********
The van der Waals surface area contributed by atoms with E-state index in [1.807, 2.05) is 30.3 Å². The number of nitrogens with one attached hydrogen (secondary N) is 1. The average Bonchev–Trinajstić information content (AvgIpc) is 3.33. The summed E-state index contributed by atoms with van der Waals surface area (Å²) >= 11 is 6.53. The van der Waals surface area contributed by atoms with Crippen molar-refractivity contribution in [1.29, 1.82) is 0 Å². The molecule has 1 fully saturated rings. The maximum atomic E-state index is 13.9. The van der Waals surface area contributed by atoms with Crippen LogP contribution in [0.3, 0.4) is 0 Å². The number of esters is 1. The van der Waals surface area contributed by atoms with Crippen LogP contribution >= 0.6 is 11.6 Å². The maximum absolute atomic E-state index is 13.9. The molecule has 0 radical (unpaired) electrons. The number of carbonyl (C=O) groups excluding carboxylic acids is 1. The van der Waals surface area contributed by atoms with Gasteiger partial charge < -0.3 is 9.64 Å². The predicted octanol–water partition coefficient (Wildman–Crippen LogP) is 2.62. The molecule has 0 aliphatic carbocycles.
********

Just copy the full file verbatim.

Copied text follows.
The van der Waals surface area contributed by atoms with E-state index in [1.807, 2.05) is 30.3 Å². The number of nitrogens with one attached hydrogen (secondary N) is 1. The average Bonchev–Trinajstić information content (AvgIpc) is 3.33. The summed E-state index contributed by atoms with van der Waals surface area (Å²) >= 11 is 6.53. The van der Waals surface area contributed by atoms with Crippen molar-refractivity contribution in [1.29, 1.82) is 0 Å². The molecule has 1 fully saturated rings. The maximum atomic E-state index is 13.9. The van der Waals surface area contributed by atoms with Crippen LogP contribution in [0.3, 0.4) is 0 Å². The number of esters is 1. The van der Waals surface area contributed by atoms with Crippen LogP contribution >= 0.6 is 11.6 Å². The maximum absolute atomic E-state index is 13.9. The molecule has 0 radical (unpaired) electrons. The number of carbonyl (C=O) groups excluding carboxylic acids is 1. The van der Waals surface area contributed by atoms with Gasteiger partial charge < -0.3 is 9.64 Å². The predicted octanol–water partition coefficient (Wildman–Crippen LogP) is 2.62. The molecule has 0 aliphatic carbocycles.